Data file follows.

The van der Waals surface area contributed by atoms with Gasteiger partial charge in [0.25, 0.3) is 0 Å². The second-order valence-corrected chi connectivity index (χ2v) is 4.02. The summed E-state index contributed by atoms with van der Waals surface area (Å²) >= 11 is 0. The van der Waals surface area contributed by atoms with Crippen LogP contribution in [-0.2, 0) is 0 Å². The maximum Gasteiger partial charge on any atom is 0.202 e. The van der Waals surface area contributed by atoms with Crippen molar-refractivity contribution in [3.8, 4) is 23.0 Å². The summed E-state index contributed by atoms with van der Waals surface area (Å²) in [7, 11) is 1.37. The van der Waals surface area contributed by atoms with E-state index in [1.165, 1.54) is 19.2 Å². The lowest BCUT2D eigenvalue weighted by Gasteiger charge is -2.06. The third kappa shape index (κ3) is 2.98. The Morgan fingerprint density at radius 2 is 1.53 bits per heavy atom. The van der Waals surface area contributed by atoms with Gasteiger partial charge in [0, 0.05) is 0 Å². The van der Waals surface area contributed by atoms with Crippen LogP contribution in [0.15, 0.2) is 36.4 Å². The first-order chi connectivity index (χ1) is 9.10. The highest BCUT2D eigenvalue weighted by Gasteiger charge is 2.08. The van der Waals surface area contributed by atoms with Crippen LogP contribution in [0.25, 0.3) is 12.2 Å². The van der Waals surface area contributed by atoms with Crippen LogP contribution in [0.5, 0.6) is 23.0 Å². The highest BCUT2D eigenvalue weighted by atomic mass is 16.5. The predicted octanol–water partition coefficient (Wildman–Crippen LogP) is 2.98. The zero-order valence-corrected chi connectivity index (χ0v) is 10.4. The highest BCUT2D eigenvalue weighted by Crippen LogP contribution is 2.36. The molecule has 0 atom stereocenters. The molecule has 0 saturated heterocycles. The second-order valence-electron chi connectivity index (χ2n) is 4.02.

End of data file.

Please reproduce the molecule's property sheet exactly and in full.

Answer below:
The van der Waals surface area contributed by atoms with Gasteiger partial charge in [0.25, 0.3) is 0 Å². The second-order valence-corrected chi connectivity index (χ2v) is 4.02. The summed E-state index contributed by atoms with van der Waals surface area (Å²) >= 11 is 0. The van der Waals surface area contributed by atoms with Crippen LogP contribution in [-0.2, 0) is 0 Å². The maximum Gasteiger partial charge on any atom is 0.202 e. The van der Waals surface area contributed by atoms with Crippen molar-refractivity contribution in [3.8, 4) is 23.0 Å². The summed E-state index contributed by atoms with van der Waals surface area (Å²) in [7, 11) is 1.37. The van der Waals surface area contributed by atoms with E-state index in [1.165, 1.54) is 19.2 Å². The lowest BCUT2D eigenvalue weighted by Gasteiger charge is -2.06. The third kappa shape index (κ3) is 2.98. The Morgan fingerprint density at radius 2 is 1.53 bits per heavy atom. The van der Waals surface area contributed by atoms with Gasteiger partial charge in [0, 0.05) is 0 Å². The van der Waals surface area contributed by atoms with Crippen LogP contribution in [0.15, 0.2) is 36.4 Å². The first-order chi connectivity index (χ1) is 9.10. The highest BCUT2D eigenvalue weighted by Gasteiger charge is 2.08. The van der Waals surface area contributed by atoms with Crippen LogP contribution in [0.25, 0.3) is 12.2 Å². The van der Waals surface area contributed by atoms with Crippen LogP contribution in [0.5, 0.6) is 23.0 Å². The highest BCUT2D eigenvalue weighted by atomic mass is 16.5. The predicted octanol–water partition coefficient (Wildman–Crippen LogP) is 2.98. The zero-order valence-corrected chi connectivity index (χ0v) is 10.4. The highest BCUT2D eigenvalue weighted by Crippen LogP contribution is 2.36. The molecule has 0 atom stereocenters. The molecule has 0 saturated heterocycles. The second-order valence-electron chi connectivity index (χ2n) is 4.02.